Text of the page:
Back, now, at 7:43, with the pictures that are going amazingly viral. Blazing. She is just fine. The woman you see. It's all part of making her wedding day memorable, indeed. Abc's amy robach has this... See More
Back, now, at 7:43, with the pictures that are going amazingly viral. Blazing. She is just fine. The woman you see. It's all part of making her wedding day memorable, indeed. Abc's amy robach has this incredible story. Reporter: This morning, this video is taking a lot of heat. A bride's dress is purposely lit on fire. The woman then runs to the ocean to extinguish the blaze. It's an extreme version of wetting photography called trashing the dress. Newlyweds taking their bridal whites out after the big day for a photo shoot like no other. They'll get into like muddy puddles or in the rain. They'll jump in pools, get all sandy at the beach. Reporter: But the photography community says this takes trashing the dress to dangerous heights. Eric simmons was the photographer that caught that moment. All of the brides are looking for something that hasn't been done before. It was my idea to use the real fire and not photo shop. I just know from the look of it, it looked a little on the dangerous side. Reporter: Photographer michael cooper of alt photography did a similar shoot in 2006, when he lit this bride's dress on fire. I did it in a way that the subject was not near the fire. Not close to any danger to make it look believable. Reporter: And last summer, one 30-year-old bride from montreal drowned during her trash the dress photo shoot near a waterfall. Trashing the dress is a growing trend. I'm so excited to see the new things that people come up with. But I just hope that it doesn't spark a trend in doing things that are risky, just to get the shot in your wedding dress. Reporter: For "good morning america," amy robach, abc news, new york.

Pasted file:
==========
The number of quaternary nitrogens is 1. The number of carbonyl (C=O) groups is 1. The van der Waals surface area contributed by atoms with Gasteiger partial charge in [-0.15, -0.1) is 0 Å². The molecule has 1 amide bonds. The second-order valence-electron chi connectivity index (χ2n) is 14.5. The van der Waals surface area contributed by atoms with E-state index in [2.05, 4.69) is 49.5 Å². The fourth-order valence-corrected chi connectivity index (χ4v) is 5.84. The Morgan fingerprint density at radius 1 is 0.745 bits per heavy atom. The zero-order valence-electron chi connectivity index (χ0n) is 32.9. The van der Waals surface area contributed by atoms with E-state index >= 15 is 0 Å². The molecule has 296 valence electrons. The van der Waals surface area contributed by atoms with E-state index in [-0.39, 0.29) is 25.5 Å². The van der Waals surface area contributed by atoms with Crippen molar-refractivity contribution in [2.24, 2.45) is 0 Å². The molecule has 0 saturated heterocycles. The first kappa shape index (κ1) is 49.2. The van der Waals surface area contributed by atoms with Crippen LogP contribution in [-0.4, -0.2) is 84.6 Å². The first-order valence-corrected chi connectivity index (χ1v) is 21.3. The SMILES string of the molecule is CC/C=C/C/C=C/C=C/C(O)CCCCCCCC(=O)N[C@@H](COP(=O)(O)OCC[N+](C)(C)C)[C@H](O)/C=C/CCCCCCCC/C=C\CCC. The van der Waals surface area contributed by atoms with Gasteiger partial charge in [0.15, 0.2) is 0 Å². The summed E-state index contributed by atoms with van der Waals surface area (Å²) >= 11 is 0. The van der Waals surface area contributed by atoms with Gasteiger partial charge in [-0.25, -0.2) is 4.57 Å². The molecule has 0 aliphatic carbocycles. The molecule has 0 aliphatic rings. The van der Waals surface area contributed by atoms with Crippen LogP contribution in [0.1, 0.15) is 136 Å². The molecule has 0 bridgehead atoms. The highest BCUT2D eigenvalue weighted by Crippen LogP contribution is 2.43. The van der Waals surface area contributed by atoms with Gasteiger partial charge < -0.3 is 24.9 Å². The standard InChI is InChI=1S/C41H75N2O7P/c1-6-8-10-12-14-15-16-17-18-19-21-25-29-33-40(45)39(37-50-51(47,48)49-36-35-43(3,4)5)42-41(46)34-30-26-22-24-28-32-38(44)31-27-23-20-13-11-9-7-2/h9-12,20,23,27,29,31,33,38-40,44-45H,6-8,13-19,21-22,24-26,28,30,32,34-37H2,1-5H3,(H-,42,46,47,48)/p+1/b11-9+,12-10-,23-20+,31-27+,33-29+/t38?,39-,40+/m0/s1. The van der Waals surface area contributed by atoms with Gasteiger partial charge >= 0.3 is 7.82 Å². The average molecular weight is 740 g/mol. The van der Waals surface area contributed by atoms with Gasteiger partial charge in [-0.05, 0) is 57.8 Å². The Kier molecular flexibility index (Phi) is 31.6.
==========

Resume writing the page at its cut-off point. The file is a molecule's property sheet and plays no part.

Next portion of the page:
This transcript has been automatically generated and may not be 100% accurate.